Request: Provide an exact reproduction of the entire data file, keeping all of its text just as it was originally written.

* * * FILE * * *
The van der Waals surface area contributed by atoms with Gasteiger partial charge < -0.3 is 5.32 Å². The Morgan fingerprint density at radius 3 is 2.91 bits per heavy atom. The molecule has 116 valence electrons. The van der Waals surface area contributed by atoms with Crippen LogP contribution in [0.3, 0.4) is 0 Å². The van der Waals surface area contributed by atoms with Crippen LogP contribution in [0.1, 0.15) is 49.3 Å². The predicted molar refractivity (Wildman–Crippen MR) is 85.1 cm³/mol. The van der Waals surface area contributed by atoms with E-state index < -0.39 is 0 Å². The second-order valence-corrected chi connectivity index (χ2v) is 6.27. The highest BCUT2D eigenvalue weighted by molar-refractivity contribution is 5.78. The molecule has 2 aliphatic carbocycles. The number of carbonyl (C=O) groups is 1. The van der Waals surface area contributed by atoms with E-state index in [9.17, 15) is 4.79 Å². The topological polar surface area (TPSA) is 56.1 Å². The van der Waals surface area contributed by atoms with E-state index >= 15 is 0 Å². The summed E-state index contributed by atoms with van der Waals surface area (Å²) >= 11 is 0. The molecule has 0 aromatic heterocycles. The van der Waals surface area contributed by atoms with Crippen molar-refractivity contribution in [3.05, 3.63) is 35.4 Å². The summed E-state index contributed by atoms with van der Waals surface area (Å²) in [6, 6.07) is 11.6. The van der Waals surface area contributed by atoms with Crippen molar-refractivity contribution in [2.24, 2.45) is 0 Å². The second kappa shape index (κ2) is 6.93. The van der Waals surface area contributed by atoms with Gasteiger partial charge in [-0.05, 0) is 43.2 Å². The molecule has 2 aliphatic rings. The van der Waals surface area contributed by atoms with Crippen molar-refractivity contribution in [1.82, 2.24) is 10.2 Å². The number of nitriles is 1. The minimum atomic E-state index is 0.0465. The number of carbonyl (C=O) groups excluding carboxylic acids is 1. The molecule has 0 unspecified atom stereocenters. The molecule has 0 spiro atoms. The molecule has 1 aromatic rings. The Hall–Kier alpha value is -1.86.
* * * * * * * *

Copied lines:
The van der Waals surface area contributed by atoms with Gasteiger partial charge < -0.3 is 5.32 Å². The Morgan fingerprint density at radius 3 is 2.91 bits per heavy atom. The molecule has 116 valence electrons. The van der Waals surface area contributed by atoms with Crippen LogP contribution in [0.3, 0.4) is 0 Å². The van der Waals surface area contributed by atoms with Crippen LogP contribution in [0.1, 0.15) is 49.3 Å². The predicted molar refractivity (Wildman–Crippen MR) is 85.1 cm³/mol. The van der Waals surface area contributed by atoms with E-state index < -0.39 is 0 Å². The second-order valence-corrected chi connectivity index (χ2v) is 6.27. The highest BCUT2D eigenvalue weighted by molar-refractivity contribution is 5.78. The molecule has 2 aliphatic carbocycles. The number of carbonyl (C=O) groups is 1. The van der Waals surface area contributed by atoms with E-state index in [9.17, 15) is 4.79 Å². The topological polar surface area (TPSA) is 56.1 Å². The van der Waals surface area contributed by atoms with E-state index >= 15 is 0 Å². The summed E-state index contributed by atoms with van der Waals surface area (Å²) >= 11 is 0. The molecule has 0 aromatic heterocycles. The van der Waals surface area contributed by atoms with Crippen molar-refractivity contribution in [3.05, 3.63) is 35.4 Å². The summed E-state index contributed by atoms with van der Waals surface area (Å²) in [6, 6.07) is 11.6. The van der Waals surface area contributed by atoms with Crippen molar-refractivity contribution in [2.24, 2.45) is 0 Å². The second kappa shape index (κ2) is 6.93. The van der Waals surface area contributed by atoms with Gasteiger partial charge in [-0.05, 0) is 43.2 Å². The molecule has 2 aliphatic rings. The van der Waals surface area contributed by atoms with Crippen molar-refractivity contribution in [1.82, 2.24) is 10.2 Å². The number of nitriles is 1. The minimum atomic E-state index is 0.0465. The number of carbonyl (C=O) groups excluding carboxylic acids is 1. The molecule has 0 unspecified atom stereocenters. The molecule has 0 spiro atoms. The molecule has 1 aromatic rings. The Hall–Kier alpha value is -1.86.